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Were the founding fathers egalitarians? What did they mean by “all men are created equal”?
Aug 8, 2012
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My local church’s recent study into Christian Conflict Resolution led us to explore something critical about the commands of God that is often overlooked, abused, or ignored. You can hear the message I delivered to the church on that subject above. The founding fathers had another way of expressing it.

On July 4, 1776, the Declaration of Independence pronounced these memorable words:

“We hold these truths to be self-evident, that all men are created equal, …”

What did the founders mean when they wrote that “all men are created equal”? Did they mean that all men are equal in all matters? For example, did they mean that all men were born into equal social position? Did they mean that all men are born into equal financial situations? Experience would deny those interpretations. The founders themselves recognized from their own experience in many of their writings that different men were born into different situations.

Did they mean that all men were equally talented? That all men were equally intelligent? Once again, experience would deny these assertions.

When the Founders of the Continental Congress signed the Declaration of Independence, they meant that all men were equally under the authority of God. They meant that all men were equally accountable to God’s Law.

Why do we know that they were writing of equal accountability under the Law of God? Besides what we observe from their testimonies and other writings expressing their worldview, we know what they meant from the very context of the Declaration of Independence. The first paragraph of the Declaration states:

“When in the Course of human events it becomes necessary for one people to dissolve the political bands which have connected them with another and to assume among the powers of the earth, the separate and equal station to which the Laws of Nature and of Nature’s God entitle them, a decent respect to the opinions of mankind requires that they should declare the causes which impel them to the separation.” (emphasis added)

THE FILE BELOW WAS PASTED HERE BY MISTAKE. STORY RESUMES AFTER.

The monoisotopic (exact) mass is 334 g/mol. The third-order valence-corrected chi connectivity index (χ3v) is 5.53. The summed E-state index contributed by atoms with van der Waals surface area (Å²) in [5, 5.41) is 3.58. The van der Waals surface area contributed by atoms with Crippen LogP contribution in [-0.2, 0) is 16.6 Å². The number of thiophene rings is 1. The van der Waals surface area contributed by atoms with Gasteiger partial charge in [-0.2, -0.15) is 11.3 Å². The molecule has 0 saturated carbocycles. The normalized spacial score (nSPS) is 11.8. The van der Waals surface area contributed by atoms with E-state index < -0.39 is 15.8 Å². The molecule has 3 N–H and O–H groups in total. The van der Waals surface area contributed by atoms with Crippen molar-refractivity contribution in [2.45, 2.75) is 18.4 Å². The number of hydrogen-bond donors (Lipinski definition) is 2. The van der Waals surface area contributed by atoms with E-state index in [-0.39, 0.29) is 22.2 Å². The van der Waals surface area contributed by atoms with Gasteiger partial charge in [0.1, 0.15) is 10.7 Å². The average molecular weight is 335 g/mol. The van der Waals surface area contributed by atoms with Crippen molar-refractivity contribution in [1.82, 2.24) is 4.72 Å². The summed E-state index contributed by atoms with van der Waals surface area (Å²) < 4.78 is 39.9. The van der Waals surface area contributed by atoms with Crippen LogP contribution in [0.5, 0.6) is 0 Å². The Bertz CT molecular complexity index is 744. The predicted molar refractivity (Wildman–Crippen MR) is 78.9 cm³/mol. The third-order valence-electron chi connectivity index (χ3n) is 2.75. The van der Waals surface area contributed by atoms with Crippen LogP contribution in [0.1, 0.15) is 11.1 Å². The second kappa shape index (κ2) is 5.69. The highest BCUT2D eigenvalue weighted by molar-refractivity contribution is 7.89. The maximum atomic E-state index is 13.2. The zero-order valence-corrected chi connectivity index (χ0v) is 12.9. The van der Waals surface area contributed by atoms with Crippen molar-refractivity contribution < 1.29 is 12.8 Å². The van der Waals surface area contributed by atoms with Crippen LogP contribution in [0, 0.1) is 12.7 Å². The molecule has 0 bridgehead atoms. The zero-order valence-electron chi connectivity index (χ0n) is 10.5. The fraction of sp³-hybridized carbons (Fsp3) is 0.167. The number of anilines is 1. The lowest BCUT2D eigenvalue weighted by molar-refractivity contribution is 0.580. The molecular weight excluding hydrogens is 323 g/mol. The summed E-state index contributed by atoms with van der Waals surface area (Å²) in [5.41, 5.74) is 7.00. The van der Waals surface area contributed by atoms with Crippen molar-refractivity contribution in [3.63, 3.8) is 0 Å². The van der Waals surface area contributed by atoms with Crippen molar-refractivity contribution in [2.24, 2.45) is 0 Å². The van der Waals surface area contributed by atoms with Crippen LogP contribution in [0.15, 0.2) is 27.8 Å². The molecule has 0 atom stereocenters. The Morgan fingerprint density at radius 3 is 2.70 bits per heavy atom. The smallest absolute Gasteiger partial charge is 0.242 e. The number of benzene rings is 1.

In this opening paragraph, the Founders appealed to the Law of God as their standard. Furthermore, they apparently believed that not only citizens, but also civil magistrates were accountable to the Law of God. While they may have fought for separation of church and state, they apparently did not believe in separation of God and state. In the main body of the Declaration, they enumerated the ways that King George had violated the Law of God, and they argued that these violations demonstrated such a rebellion against God’s Law that King George could no longer be their civil magistrate.

In other words, King George had strayed so far from being under the authority of God, that the colonists could not be under King George’s authority and also be under God’s authority. Such an idea would have been radical two-to-three hundred years before in England when the King was thought to be the Law of God on earth. That England believed Rex Lex – “the King is Law.” They construed passages such as Romans 13 in such a way as to assert that whatever the King did was what God had inspired him to do.

Over the course of the 1600’s, Great Britain slowly began to wake up to the truth of what Samuel Rutherford called Lex Rex – “the Law is King.” They began to understand the Reformation principles of the Bible that all men are equally sinful before a righteous God and that all men are equally accountable to the transcendent Law of God. When King Charles I began imprisoning people without cause and tried dissolving Parliament, he quite literally lost his head. As leaders such as Oliver Cromwell would explain, King Charles I had exceeded his jurisdiction, violating the Law of God.

Last month we celebrated and gave thanks to God for our Founders who were bold enough remind the world that God governs in the affairs of men, and defy a Law-breaking King. They were full of such faith and “firm reliance on the protection of Divine Providence” that they were not afraid to pledge their lives, fortunes, and sacred honor. If we hope to honor their legacy, then we will continue to promote the biblical principle that all men, regardless of their rank or status, are equally accountable to the Word of God. More importantly, if we hope to follow in the example of Jesus Christ, we will obey His commands to hold every man accountable to God’s Word “without respect of persons” (Romans 2:11).

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About author

Nathaniel Darnell

Nathaniel Darnell holds his juris doctorate from Oak Brook College of Law and serves as the Director of Ministry Advancement at American Vision. He is the author of the novel "Glory, Duty, & Gold Dome" and the producer of over 100 commercial videos. Before working as the Director of the Video Department at Vision Forum Ministries for five years, he served for eight years as a legislative aide at the Georgia State Capitol.

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